Second, the cost of transportation fell to almost a tenth of what it was. The invention of the steam engine and the aeroplane brought places and people much closer. The invention of the telegram made communication a thousand times faster than before. The area where goods were produced did not have to be close to people's homes anymore. Factories and industries came up further from the city where production multiplied rapidly. This tells us that transportation is extremely important for economic activity.
Emergence of Cities
Imagine a circular city in a featureless plain. All employment is in a central business district (CBD), which we take to be a point at the city’s centre. All the workers live around the CBD and go to work every day. The further they live from the city, the costlier it will be to travel to work every day. However, the further they live from the city, the cheaper it is to get a place to stay. Each worker also purchases other goods and services that are important to them. In effect, the income the worker receives from the CBD is used in three ways,
· Rent for housing services
· Transport to the CBD and back
· Purchase of other goods & services
This model claims that workers want to try and obtain as much housing services and other goods & services. And if the income obtained from the CBD is fixed, the worker must try and choose a home that is far enough to be cheap but at the same time close enough to the CBD to have low transport costs. The question that this model answers is ‘how far from the CBD does the worker choose to stay?’
The model also proceeds to answering the following questions, does the worker’s choice of residence change if: -
1) The housing rents per unit distance from the CBD change?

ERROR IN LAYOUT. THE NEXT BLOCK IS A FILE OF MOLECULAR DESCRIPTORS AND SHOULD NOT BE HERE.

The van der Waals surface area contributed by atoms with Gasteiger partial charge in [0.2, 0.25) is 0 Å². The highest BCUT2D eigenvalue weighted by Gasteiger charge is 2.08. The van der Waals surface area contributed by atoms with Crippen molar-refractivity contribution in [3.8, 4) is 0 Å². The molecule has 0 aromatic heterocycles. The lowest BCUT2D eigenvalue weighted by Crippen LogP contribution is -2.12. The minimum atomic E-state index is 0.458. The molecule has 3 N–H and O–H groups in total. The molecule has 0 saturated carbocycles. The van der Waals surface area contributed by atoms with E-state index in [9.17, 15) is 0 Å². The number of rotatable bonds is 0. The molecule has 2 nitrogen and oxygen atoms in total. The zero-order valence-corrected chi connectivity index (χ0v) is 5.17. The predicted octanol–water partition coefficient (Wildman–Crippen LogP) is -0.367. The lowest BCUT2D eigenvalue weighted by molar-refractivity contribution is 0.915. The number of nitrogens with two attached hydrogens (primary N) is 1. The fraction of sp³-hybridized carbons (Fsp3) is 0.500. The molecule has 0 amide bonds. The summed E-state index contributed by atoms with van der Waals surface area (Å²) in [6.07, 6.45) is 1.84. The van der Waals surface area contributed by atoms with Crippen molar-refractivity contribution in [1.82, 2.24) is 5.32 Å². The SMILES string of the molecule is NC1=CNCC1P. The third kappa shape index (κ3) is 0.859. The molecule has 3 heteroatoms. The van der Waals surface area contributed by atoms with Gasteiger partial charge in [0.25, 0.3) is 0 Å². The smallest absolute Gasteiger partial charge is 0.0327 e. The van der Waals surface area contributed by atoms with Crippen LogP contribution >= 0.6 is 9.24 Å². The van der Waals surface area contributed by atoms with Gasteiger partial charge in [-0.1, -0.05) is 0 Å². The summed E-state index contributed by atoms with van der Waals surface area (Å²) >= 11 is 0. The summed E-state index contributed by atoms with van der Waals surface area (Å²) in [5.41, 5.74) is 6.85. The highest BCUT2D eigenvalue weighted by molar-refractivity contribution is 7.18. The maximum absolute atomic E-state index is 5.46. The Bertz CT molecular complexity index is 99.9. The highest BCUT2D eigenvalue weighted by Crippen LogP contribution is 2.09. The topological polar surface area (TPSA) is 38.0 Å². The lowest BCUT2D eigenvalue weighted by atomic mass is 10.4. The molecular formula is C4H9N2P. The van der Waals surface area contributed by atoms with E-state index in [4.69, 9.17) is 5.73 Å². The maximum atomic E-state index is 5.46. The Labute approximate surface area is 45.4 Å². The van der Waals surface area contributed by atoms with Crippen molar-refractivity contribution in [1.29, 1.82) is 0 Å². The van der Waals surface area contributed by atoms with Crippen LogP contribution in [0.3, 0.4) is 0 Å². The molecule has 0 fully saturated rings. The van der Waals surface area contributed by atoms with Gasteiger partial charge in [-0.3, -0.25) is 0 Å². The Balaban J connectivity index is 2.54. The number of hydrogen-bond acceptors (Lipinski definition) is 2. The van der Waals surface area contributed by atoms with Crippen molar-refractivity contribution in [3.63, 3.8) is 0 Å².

2) The income obtained from the CBD changes?
3) If the costs of other goods and services change?
4) If there are frequent traffic jams in the city?
5) If the travel costs change?
This city goes on to become even more complicated and tries to provide an explanation as to why cities expand and come up in the first place. Monocentric city models gave way to Polycentric city models. Cities are very complex things and we still have a lot to understand about them.
This theory tries to understand how firms set up shops. It was developed under Harold Hotelling and tries to understand how the market arises. Sellers try to position themselves as far away from other sellers and as close to the buyers. We can see interesting patterns and designs in the way sellers behave. The theory incorporates a lot of ideas from Game Theory since the sellers use competitive strategies to try and maximize profit. We take the help of a simple illustration to explain Spatial Competition.
Hotelling’s Beach: Imagine a beautiful day at a beach. One can observe many people sitting in the sand, just relaxing. It’s a hot day and everyone really wants to have an ice cream. But, since the sand is really hot, no one really wants to walk a lot. They'd all prefer if the ice cream seller comes near them.
Along comes an ice cream seller and since she is early, she is the only seller in the market. Once she gets here, she has a problem. Where will she set up shop? The answer is that she will set up shop right in the centre, where people have less discomfort in getting up and reaching for the ice cream. This is the place where she can maximise her profits.
Now the interesting change occurs when another seller joins her. Now in order to maximize profits they must adjust their locations so that they reach out to as many people as they can, within the competitive environment. The best possible scenario is when they divide the market share equally and adjust their locations to cater to two groups of consumers.
The theory goes on to explain what happens in situation when there are more and more sellers in a larger region. This theory is very evident in real life, especially in India where small shops are in plenty. From the locations of panipuri stalls to paan shops, we observe spatial competition.